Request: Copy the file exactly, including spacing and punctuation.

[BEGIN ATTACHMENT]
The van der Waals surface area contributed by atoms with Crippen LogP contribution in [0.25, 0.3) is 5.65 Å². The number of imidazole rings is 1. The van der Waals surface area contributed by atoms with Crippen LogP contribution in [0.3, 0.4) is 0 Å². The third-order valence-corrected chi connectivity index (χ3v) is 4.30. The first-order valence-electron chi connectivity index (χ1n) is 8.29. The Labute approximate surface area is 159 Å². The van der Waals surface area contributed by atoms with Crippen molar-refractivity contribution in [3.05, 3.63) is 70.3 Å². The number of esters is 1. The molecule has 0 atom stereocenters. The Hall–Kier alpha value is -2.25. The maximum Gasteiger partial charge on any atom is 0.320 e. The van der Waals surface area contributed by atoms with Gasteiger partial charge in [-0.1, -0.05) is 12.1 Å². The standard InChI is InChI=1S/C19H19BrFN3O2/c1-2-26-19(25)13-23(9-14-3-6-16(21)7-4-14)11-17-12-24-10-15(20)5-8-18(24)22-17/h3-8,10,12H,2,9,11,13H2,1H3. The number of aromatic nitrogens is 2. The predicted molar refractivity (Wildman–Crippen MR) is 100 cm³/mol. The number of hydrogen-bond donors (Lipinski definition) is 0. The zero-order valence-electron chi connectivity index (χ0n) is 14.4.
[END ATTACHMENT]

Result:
The van der Waals surface area contributed by atoms with Crippen LogP contribution in [0.25, 0.3) is 5.65 Å². The number of imidazole rings is 1. The van der Waals surface area contributed by atoms with Crippen LogP contribution in [0.3, 0.4) is 0 Å². The third-order valence-corrected chi connectivity index (χ3v) is 4.30. The first-order valence-electron chi connectivity index (χ1n) is 8.29. The Labute approximate surface area is 159 Å². The van der Waals surface area contributed by atoms with Crippen molar-refractivity contribution in [3.05, 3.63) is 70.3 Å². The number of esters is 1. The molecule has 0 atom stereocenters. The Hall–Kier alpha value is -2.25. The maximum Gasteiger partial charge on any atom is 0.320 e. The van der Waals surface area contributed by atoms with Gasteiger partial charge in [-0.1, -0.05) is 12.1 Å². The standard InChI is InChI=1S/C19H19BrFN3O2/c1-2-26-19(25)13-23(9-14-3-6-16(21)7-4-14)11-17-12-24-10-15(20)5-8-18(24)22-17/h3-8,10,12H,2,9,11,13H2,1H3. The number of aromatic nitrogens is 2. The predicted molar refractivity (Wildman–Crippen MR) is 100 cm³/mol. The number of hydrogen-bond donors (Lipinski definition) is 0. The zero-order valence-electron chi connectivity index (χ0n) is 14.4.